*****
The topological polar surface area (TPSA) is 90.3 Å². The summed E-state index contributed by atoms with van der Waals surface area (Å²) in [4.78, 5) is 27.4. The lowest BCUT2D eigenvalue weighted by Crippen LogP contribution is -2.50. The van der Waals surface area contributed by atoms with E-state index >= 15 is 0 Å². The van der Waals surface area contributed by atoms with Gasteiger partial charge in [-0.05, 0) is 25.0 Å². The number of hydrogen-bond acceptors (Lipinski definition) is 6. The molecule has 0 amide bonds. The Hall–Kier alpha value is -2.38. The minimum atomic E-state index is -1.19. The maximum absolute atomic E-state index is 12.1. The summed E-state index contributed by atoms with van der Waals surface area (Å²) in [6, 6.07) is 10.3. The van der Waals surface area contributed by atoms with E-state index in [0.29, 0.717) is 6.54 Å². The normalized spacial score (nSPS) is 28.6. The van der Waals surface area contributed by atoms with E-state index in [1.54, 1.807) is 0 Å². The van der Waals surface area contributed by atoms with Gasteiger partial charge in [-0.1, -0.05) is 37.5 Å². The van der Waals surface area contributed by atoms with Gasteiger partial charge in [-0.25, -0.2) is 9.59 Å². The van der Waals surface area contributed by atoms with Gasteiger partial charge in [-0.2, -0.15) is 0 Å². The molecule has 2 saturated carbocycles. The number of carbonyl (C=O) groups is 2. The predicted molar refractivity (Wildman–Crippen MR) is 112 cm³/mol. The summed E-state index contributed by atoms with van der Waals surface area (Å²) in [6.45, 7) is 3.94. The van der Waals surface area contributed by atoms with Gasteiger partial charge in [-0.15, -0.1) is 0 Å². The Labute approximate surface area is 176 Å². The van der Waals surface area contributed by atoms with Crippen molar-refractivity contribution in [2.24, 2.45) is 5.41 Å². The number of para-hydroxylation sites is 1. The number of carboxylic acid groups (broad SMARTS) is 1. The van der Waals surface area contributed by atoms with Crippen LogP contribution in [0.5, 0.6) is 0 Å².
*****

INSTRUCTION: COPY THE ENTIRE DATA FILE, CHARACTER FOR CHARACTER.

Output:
The topological polar surface area (TPSA) is 90.3 Å². The summed E-state index contributed by atoms with van der Waals surface area (Å²) in [4.78, 5) is 27.4. The lowest BCUT2D eigenvalue weighted by Crippen LogP contribution is -2.50. The van der Waals surface area contributed by atoms with E-state index >= 15 is 0 Å². The van der Waals surface area contributed by atoms with Gasteiger partial charge in [-0.05, 0) is 25.0 Å². The number of hydrogen-bond acceptors (Lipinski definition) is 6. The molecule has 0 amide bonds. The Hall–Kier alpha value is -2.38. The minimum atomic E-state index is -1.19. The maximum absolute atomic E-state index is 12.1. The summed E-state index contributed by atoms with van der Waals surface area (Å²) in [6, 6.07) is 10.3. The van der Waals surface area contributed by atoms with E-state index in [0.29, 0.717) is 6.54 Å². The normalized spacial score (nSPS) is 28.6. The van der Waals surface area contributed by atoms with E-state index in [1.54, 1.807) is 0 Å². The van der Waals surface area contributed by atoms with Gasteiger partial charge in [-0.1, -0.05) is 37.5 Å². The van der Waals surface area contributed by atoms with Gasteiger partial charge in [-0.25, -0.2) is 9.59 Å². The van der Waals surface area contributed by atoms with Gasteiger partial charge in [-0.2, -0.15) is 0 Å². The molecule has 2 saturated carbocycles. The number of carbonyl (C=O) groups is 2. The predicted molar refractivity (Wildman–Crippen MR) is 112 cm³/mol. The summed E-state index contributed by atoms with van der Waals surface area (Å²) in [6.45, 7) is 3.94. The van der Waals surface area contributed by atoms with Gasteiger partial charge in [-0.15, -0.1) is 0 Å². The Labute approximate surface area is 176 Å². The van der Waals surface area contributed by atoms with Crippen molar-refractivity contribution in [2.24, 2.45) is 5.41 Å². The number of para-hydroxylation sites is 1. The number of carboxylic acid groups (broad SMARTS) is 1. The van der Waals surface area contributed by atoms with Crippen LogP contribution in [0.5, 0.6) is 0 Å².